Industrial Revenue Bonds
Category: Tax Credits and Financing
Many Reno County governmental units support the use of industrial revenue bond financing for the expansion and remodel of an existing building or the construction of a new building and production equipment. Sales tax exemptions on the building materials and property tax exemptions can be considered on a project-by-project basis.
In Kansas, IRBs are issued by cities, counties and the Kansas Development Finance Authority. Proceeds from the sale of the bonds to private investors are made available to enable creditworthy companies to purchase land and pay the costs of constructing and equipping new facilities or the costs of acquiring, remodeling and expanding existing facilities. If IRBs are used to finance certain types of facilities, interest payable to the owners of the bonds is exempt from federal income tax. This type of IRB is generally called a “tax-exempt” bond.
Interest payable on bonds issued to finance other types of commercial facilities, or to finance non-qualifying portions of an eligible facility, is subject to federal income taxation. This type of IRB is generally called a “taxable” bond.
Interest payable on all IRBs is exempt from Kansas income taxation. Because interest received by owners of tax-exempt IRBs is not subject to federal income taxation, the rate of interest on such bonds may be as much as 2 to 2.5 percent (average annual interest cost) below interest rates charged for a comparable taxable bond or taxable conventional loan. In many cases, IRBs afford long-term, fixed-rate financing not otherwise available for a business’ capital investments. Adjustable rate financing is also available to businesses that are willing to risk exposure to fluctuating (and potentially higher) interest rates.
In IRB financing, the bond issuer either directly loans the bond proceeds to a private business or acquires ownership of the property financed and leases it to the business. The loan payments or lease rentals are used to repay the bonds with interest. Typically, in a lease structure, the business is given an option to purchase the property at the end of the lease term for a nominal sum. Proceeds from the sale of the bonds are placed in escrow with a bank and used as directed by the business to pay eligible costs of constructing, acquiring and installing the facilities. The business may have up to three years to spend the proceeds of tax-exempt bonds on eligible property.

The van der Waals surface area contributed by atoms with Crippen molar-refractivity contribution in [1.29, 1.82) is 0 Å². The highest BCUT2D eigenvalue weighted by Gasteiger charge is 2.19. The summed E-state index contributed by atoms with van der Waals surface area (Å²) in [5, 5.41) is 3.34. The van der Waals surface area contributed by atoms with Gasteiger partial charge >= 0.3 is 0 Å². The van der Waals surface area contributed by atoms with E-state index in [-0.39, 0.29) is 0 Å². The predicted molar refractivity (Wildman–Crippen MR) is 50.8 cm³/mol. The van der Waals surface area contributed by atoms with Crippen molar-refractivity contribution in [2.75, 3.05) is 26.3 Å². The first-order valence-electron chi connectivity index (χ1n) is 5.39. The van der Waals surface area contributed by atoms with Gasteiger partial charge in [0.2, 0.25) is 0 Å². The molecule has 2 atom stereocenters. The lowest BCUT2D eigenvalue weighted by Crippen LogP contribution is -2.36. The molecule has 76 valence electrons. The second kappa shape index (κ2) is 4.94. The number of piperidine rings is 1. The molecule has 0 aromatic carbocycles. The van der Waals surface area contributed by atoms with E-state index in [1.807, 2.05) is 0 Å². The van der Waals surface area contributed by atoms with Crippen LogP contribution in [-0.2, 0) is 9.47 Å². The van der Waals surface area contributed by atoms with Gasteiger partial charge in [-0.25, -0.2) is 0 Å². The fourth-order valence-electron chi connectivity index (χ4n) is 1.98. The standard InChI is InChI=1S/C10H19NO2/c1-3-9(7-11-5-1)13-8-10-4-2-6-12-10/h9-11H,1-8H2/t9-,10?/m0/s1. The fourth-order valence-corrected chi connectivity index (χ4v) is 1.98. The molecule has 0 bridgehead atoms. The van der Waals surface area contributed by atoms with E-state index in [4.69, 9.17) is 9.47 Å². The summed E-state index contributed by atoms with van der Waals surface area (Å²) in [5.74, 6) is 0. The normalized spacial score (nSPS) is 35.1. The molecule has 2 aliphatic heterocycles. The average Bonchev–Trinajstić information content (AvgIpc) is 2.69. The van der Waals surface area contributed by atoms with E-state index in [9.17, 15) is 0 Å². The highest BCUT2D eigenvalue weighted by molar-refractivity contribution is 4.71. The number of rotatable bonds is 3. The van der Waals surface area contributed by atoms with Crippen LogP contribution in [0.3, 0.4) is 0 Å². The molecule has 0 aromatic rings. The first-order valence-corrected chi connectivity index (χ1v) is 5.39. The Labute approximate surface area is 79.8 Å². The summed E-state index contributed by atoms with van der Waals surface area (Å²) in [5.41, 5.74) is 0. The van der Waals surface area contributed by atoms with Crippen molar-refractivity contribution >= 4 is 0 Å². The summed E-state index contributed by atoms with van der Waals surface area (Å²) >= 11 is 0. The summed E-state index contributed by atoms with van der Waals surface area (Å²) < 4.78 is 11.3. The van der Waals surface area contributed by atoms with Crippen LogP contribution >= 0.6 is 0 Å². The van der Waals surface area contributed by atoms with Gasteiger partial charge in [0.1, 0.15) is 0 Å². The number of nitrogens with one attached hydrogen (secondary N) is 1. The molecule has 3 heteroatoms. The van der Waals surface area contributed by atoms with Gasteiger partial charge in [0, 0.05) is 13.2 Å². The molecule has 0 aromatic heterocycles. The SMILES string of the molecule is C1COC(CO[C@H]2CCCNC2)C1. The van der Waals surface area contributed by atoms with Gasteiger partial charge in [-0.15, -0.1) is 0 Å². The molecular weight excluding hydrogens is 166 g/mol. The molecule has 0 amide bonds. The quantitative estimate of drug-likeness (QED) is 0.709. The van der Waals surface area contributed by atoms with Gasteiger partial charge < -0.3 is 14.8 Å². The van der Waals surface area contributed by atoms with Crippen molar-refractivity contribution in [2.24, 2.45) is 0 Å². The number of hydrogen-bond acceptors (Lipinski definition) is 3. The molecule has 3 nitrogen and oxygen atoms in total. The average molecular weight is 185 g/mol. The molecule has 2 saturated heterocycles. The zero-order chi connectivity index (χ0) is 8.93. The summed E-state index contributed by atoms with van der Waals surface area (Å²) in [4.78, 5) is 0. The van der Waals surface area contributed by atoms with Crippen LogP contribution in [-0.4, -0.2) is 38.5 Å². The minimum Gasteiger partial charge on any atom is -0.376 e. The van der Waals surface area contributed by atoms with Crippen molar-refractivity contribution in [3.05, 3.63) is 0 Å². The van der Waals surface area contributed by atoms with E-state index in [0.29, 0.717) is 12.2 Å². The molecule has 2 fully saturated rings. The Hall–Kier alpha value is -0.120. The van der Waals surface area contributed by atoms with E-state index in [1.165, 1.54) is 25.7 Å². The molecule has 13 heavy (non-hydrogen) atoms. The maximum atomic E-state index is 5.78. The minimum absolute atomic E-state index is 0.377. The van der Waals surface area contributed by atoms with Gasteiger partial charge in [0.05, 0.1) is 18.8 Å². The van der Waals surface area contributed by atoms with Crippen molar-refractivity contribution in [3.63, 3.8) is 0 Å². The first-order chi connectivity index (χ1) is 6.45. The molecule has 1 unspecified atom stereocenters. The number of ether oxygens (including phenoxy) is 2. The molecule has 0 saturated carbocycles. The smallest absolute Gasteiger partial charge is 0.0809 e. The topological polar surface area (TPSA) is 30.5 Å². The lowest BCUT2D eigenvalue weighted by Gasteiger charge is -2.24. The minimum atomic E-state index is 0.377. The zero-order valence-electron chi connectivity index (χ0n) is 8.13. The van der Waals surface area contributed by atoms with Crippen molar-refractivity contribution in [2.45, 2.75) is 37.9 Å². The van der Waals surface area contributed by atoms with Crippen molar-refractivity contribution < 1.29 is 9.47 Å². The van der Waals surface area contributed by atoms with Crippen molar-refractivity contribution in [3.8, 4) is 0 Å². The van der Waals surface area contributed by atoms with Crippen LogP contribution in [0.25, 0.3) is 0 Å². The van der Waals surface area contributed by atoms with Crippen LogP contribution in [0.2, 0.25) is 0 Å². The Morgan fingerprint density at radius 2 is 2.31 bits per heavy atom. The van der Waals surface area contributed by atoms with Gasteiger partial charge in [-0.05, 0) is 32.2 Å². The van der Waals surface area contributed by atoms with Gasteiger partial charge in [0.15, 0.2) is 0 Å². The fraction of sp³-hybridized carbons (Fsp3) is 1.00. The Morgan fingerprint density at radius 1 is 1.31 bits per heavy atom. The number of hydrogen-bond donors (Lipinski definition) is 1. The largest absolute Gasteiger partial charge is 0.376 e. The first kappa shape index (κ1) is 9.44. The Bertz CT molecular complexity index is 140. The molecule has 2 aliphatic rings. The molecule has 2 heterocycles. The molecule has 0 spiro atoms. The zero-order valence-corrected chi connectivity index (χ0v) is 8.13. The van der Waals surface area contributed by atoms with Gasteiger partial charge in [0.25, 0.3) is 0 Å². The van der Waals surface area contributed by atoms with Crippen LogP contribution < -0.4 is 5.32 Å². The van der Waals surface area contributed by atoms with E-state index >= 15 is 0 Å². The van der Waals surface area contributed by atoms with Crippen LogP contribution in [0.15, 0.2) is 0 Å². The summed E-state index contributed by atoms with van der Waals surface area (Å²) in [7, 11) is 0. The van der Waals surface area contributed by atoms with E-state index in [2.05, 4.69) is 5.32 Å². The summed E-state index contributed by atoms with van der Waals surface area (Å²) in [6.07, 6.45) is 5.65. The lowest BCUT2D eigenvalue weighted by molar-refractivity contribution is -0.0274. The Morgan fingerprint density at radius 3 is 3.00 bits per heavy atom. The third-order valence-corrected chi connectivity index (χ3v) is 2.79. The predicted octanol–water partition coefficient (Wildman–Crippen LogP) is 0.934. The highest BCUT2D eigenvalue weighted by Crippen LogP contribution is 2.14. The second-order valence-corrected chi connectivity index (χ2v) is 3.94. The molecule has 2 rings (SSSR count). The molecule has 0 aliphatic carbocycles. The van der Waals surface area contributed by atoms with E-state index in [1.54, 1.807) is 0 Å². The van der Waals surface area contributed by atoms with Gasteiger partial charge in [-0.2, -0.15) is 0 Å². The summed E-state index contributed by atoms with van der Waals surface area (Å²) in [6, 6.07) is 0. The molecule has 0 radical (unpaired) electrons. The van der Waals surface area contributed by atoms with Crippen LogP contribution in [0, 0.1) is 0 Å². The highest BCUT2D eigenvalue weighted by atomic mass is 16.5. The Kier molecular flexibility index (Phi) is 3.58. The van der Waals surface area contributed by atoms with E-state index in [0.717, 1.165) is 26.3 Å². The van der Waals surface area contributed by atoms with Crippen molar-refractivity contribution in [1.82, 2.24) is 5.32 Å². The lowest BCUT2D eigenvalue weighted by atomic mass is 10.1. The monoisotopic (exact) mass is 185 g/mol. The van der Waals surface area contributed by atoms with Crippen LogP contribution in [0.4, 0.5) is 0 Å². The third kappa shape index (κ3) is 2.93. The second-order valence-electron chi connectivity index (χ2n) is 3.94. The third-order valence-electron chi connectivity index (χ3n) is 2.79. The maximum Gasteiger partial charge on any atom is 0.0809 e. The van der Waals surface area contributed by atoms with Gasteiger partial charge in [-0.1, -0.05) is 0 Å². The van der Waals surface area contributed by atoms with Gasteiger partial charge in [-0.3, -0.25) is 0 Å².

One benefit of IRBs issued by cities and counties is eligibility for full or partial property tax abatement for the financed facilities for up to 10 years and a sales tax exemption for labor and materials purchased for new facilities. These benefits apply to both tax-exempt and taxable bonds.
Issuance of IRBs by cities and counties is governed by Section 12-1740 et seq. of the Kansas Statutes Annotated. Kansas Development Finance Authority bond issuances are governed by Section 74-8901 et seq. Many bond issuers also have their own policies and regulations regarding issuance of IRBs and the granting of property and sales tax exemptions for the financed facilities.
For more information on IRBs click here.